There was discussion of reducing the requirement for Area D to two courses instead of three. This would most likely lower the number of enrollments in social science courses. Social science departments will also be impacted by removal of courses from the GE list, once the proposed new criteria is implemented. Since this may be more impact than the division can comfortably handle, it was agreed to leave the requirement at three courses for now.

A.S. President Chrystine Lawson provided a history regarding student demand for an additional GE requirement in the area of ethnicity, gender, and queer studies. There has been continual confusion as to the rationale for grouping a second ethnicity requirement with gender and queer studies. It was explained that there is significant support among students for a second ethnicity requirement, and there is also strong support for a requirement in gender and queer studies. Since it would be impossible to offer enough courses in gender and queer studies to make this type of requirement feasible, a way to establish this requirement is to group it with a second ethnicity requirement.

Questions were asked as to the percentage of students who support this requirement. This information is not known. Student representatives were encouraged to poll students to find out the level of support. It was reported that 50-60 students participated in a series of teach-ins to heighten awareness with regard to this area of study and the need for it on this campus.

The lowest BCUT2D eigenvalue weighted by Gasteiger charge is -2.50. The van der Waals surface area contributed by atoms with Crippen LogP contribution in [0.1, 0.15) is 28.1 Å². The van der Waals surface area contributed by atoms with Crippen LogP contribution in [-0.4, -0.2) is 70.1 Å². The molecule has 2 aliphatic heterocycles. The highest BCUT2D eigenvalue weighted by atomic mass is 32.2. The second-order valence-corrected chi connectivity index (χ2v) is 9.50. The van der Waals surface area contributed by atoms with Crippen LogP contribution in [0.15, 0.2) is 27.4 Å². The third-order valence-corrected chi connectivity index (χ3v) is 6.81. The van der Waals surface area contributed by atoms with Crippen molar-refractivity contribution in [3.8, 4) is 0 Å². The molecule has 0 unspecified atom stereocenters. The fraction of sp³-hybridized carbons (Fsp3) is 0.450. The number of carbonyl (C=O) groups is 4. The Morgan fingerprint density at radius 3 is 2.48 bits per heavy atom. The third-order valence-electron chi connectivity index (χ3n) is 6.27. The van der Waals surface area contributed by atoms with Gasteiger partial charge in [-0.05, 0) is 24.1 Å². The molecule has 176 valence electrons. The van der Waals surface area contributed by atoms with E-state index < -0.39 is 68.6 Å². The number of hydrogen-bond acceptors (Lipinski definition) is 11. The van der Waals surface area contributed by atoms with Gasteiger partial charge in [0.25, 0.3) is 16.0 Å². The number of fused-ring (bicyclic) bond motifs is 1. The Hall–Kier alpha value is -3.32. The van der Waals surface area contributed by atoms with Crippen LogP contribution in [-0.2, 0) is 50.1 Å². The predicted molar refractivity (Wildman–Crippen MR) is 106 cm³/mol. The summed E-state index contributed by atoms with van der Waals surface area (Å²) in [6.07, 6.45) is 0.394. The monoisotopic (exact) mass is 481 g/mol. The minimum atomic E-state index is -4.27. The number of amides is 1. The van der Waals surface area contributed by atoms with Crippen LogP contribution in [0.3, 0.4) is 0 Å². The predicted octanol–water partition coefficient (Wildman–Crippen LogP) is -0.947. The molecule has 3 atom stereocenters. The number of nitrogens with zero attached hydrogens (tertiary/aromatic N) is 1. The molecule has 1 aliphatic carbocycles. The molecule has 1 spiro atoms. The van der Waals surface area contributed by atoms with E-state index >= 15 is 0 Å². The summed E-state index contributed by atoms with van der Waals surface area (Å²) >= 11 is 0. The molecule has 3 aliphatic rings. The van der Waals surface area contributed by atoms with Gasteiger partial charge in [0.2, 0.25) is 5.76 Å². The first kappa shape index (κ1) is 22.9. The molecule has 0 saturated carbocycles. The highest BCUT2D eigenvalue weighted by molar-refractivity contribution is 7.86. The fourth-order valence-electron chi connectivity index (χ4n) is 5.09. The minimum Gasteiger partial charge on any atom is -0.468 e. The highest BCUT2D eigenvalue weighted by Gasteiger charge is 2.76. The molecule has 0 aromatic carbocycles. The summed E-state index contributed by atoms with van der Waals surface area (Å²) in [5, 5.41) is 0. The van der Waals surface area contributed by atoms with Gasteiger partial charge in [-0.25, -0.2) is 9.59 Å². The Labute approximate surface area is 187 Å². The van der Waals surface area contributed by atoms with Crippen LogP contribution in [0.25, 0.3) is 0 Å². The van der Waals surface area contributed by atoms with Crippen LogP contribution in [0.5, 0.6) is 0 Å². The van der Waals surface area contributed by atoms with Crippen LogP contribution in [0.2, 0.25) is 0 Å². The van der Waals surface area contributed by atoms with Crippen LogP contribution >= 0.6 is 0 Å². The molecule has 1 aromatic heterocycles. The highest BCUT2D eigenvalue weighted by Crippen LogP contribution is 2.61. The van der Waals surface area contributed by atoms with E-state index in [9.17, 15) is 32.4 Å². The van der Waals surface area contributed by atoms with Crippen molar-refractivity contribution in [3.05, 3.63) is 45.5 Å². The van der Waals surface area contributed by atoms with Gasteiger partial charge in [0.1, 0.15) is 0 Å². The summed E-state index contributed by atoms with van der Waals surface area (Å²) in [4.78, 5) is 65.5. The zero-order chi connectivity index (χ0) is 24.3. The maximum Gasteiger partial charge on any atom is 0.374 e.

It was suggested that this requirement would best be implemented by making it a supplemental requirement just like the current ethnicity requirement and allowing students two options for fulfilling both requirements. They could either select two courses from among the current ethnicity requirement offerings, or select one from that group and the other from the newly established ethnicity/gender/queer studies offerings.

One workgroup member stated that UCSB is not ready for this new requirement, and that it is very likely that faculty will vote it down. It was recommended that students carry out a poll and try to get at least 3000 votes on this issue, preferably 5000. It was said that demand makes no difference if faculty donít offer enough courses to make the requirement feasible. It would still be a good idea to conduct the poll to get a clearer idea of what the demand actually is. The next step would be to convince faculty to respond to that demand. There was discussion of a proposed phase-in option, which was found to be problematic due to its potential to cause a multiplicity of courses that fulfill 2 areas with one course.

There was brief discussion of one history professorís suggestion that the terms Eurocentric and non-Eurocentric be used as alternatives to the current Western and non-Western labels.

It was agreed that the workgroup will meet from 12:30 to 5:00 on May 10 in an effort to assess where the group stands with regard to the key issues currently on the table. We will be discuss these issues until 3:00, and then straw votes will be cast on all pending issues.

Attest: Claudine Michel and Harold Marcuse


prepared for web by H. Marcuse on Oct. 22, 2003